Overeating May Raise Risk for Memory Problems
Study: Eating More Than 2,100 Calories a Day May Place Seniors at Higher Risk
By Denise Mann
WebMD Health News
Reviewed By Louise Chang, MD
Feb. 12, 2012 -- Overeating may double your risk of developing memory problems.
Older adults who ate between 2,100 and 6,000 calories each day were twice as likely to develop memory problems. The new findings are slated to be presented at the annual meeting of the American Academy of Neurology in New Orleans.
The more calories the adults took in, the higher their risk for mild cognitive impairment (MCI), which is the medical term for mild memory loss. While not serious enough to seriously interfere in their daily lives, people with MCI may have problems remembering recent events and/or new information, as well as have issues with other brain functions. People with MCI are at greater risk for developing dementia, but not all do.
The study involved more than 1,200 people between the ages of 70 and 89, including 163 who had signs of MCI. Participants described their diet during the preceding year in a food questionnaire.
One-third ate between 600 and 1,526 calories per day, one-third ate between 1,526 and 2,143, and one-third ate between 2,143 and 6,000 calories per day, the study shows. The results took into account other factors such as age, sex, education level, history of stroke, and depression.
Risk Increases With Calories
Those who took in the highest number of calories per day had double the risk for MCI.
“This fits into what we know about midlife risk factors for Alzheimer's disease,” says Sam Gandy, MD, PhD, in an email. He is the associate director of the Mount Sinai Alzheimer's Disease Research Center in New York. “We know that obesity increases risk for Alzheimer's, and we know that caloric restriction decreases risk for Alzheimer's, so the overeating story fits well."
David Loewenstein, PhD, agrees. “More and more research has shown that anything that is good for the heart is good for the brain, and when people overeat, there are complications including risk for diabetes, stroke, and memory problems.” He is a professor of psychiatry and behavioral sciences at the University of Miami Miller School of Medicine.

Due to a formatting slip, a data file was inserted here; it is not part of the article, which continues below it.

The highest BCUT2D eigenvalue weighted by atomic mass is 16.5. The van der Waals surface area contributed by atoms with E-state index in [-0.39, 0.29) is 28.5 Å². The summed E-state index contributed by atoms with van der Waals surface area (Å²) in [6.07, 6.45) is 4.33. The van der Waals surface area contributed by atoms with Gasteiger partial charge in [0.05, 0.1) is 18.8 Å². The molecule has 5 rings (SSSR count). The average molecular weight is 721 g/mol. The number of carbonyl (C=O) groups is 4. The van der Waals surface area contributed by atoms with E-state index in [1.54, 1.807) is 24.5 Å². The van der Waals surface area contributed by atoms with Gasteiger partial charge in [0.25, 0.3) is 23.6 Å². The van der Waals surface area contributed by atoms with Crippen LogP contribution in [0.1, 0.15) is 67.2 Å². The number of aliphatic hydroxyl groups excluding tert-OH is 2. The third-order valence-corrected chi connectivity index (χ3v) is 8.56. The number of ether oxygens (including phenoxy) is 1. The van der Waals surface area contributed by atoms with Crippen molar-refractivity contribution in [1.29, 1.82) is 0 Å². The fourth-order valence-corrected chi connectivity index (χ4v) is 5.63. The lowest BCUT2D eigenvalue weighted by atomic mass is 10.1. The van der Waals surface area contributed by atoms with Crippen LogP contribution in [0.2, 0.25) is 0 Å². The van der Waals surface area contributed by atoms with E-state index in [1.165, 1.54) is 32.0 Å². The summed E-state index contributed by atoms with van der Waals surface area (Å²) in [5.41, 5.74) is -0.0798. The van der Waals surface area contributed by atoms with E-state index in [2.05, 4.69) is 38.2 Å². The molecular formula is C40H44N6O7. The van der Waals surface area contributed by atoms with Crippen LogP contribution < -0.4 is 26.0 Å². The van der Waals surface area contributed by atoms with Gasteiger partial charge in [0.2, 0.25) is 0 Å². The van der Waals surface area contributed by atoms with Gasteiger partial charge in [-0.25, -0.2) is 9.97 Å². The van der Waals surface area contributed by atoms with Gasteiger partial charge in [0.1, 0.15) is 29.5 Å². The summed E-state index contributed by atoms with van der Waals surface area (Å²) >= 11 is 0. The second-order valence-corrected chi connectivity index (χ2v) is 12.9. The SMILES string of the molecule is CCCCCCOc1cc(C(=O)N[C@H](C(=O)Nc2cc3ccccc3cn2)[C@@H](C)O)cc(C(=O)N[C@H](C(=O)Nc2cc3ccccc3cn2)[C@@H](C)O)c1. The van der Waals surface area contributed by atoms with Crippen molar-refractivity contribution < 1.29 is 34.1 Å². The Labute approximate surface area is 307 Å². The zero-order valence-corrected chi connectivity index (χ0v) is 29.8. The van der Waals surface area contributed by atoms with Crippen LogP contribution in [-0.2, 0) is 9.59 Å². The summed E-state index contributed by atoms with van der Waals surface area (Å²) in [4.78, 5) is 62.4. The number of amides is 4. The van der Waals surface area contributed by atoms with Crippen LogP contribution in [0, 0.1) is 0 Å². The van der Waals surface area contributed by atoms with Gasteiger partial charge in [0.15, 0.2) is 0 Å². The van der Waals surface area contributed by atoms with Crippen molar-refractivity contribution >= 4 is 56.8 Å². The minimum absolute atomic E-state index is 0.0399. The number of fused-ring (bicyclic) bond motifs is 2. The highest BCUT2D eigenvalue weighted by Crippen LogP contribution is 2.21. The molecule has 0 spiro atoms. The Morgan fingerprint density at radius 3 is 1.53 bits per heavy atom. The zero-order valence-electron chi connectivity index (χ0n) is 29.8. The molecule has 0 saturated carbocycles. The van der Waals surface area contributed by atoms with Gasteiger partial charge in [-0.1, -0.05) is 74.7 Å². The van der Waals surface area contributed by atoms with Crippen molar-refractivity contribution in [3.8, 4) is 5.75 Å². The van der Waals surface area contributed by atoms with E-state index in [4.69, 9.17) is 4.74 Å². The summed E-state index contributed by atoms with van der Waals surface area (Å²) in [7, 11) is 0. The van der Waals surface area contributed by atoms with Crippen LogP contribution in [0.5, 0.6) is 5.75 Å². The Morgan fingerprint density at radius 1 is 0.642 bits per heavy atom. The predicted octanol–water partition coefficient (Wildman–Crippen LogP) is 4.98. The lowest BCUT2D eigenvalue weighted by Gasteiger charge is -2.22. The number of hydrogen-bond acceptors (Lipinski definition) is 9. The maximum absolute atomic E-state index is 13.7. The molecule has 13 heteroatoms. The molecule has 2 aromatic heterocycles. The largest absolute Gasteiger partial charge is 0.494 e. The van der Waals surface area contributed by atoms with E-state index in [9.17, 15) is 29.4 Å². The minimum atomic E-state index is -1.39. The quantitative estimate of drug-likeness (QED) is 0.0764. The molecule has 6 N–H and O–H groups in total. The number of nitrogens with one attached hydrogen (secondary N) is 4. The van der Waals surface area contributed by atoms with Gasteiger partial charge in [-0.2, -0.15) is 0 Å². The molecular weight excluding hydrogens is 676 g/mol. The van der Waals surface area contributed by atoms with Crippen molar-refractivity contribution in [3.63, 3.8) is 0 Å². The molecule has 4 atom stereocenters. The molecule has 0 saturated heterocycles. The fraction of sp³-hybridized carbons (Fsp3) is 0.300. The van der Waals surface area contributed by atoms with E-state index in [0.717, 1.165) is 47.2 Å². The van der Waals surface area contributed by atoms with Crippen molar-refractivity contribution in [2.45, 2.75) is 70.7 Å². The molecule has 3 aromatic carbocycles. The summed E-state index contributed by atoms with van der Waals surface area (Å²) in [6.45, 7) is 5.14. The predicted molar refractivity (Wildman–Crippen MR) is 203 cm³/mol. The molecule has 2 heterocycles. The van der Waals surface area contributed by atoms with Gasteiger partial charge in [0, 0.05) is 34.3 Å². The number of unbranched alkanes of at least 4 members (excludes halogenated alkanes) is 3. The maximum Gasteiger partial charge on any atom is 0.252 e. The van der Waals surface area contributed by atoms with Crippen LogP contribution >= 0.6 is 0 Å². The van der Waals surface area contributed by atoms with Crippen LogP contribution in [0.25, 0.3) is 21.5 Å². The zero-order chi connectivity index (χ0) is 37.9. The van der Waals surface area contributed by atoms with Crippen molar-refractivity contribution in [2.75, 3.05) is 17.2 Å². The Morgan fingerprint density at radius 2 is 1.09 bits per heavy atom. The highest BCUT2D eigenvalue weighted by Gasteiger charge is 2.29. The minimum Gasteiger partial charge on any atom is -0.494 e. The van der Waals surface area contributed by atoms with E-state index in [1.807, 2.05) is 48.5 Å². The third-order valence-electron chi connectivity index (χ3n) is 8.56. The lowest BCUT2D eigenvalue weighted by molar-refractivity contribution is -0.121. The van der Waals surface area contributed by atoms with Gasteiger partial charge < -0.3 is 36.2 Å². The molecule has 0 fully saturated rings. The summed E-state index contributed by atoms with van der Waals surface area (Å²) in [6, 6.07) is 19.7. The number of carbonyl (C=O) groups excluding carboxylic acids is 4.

Eat Less, Exercise More to Protect Brain
His advice? Try to rein in the number of calories you eat, and exercise on a regular basis. “If you cut calories and replace empty calories with nutritious foods, your risk for brain disease and heart disease are reduced significantly.”
Marc L. Gordon, MD, says the new study can't tell us whether eating too much causes memory problems. It may be that memory problems cause us to eat too much. He is the chief of neurology at Zucker Hillside Hospital in Glen Oaks, N.Y., and an Alzheimer's researcher at The Feinstein Institute for Medical Research in Manhasset, N.Y. “To say that we should advocate calorie restriction is not warranted. More needs to be done to try and factor in the direction of this association.”
Christine Tangney, PhD, is an associate professor of clinical nutrition at Rush University Medical Center in Chicago. “People in their 70s and 80s should not be consuming more than 2,100 calories per day,” she says. “Anyone consuming that many calories is at risk for many diseases including poor cognition and obesity.”
These findings were presented at a medical conference. They should be considered preliminary as they have not yet undergone the "peer review" process, in which outside experts scrutinize the data prior to publication in a medical journal.
Sam Gandy, MD, PhD, associate director, Mount Sinai Alzheimer's Disease Research Center, New York.
Marc L. Gordon, MD, chief of neurology, Zucker Hillside Hospital, Glen Oaks, N.Y.; Alzheimer's researcher, Feinstein Institute for Medical Research, Manhasset, N.Y.
Christine Tangney, PhD, associate professor of clinical nutrition, Rush University Medical Center, Chicago.
David Loewenstein, PhD, professor of psychiatry & behavioral sciences, University of Miami Miller School of Medicine.
American Academy of Neurology 64th Annual Meeting, New Orleans, April 21-28, 2012.
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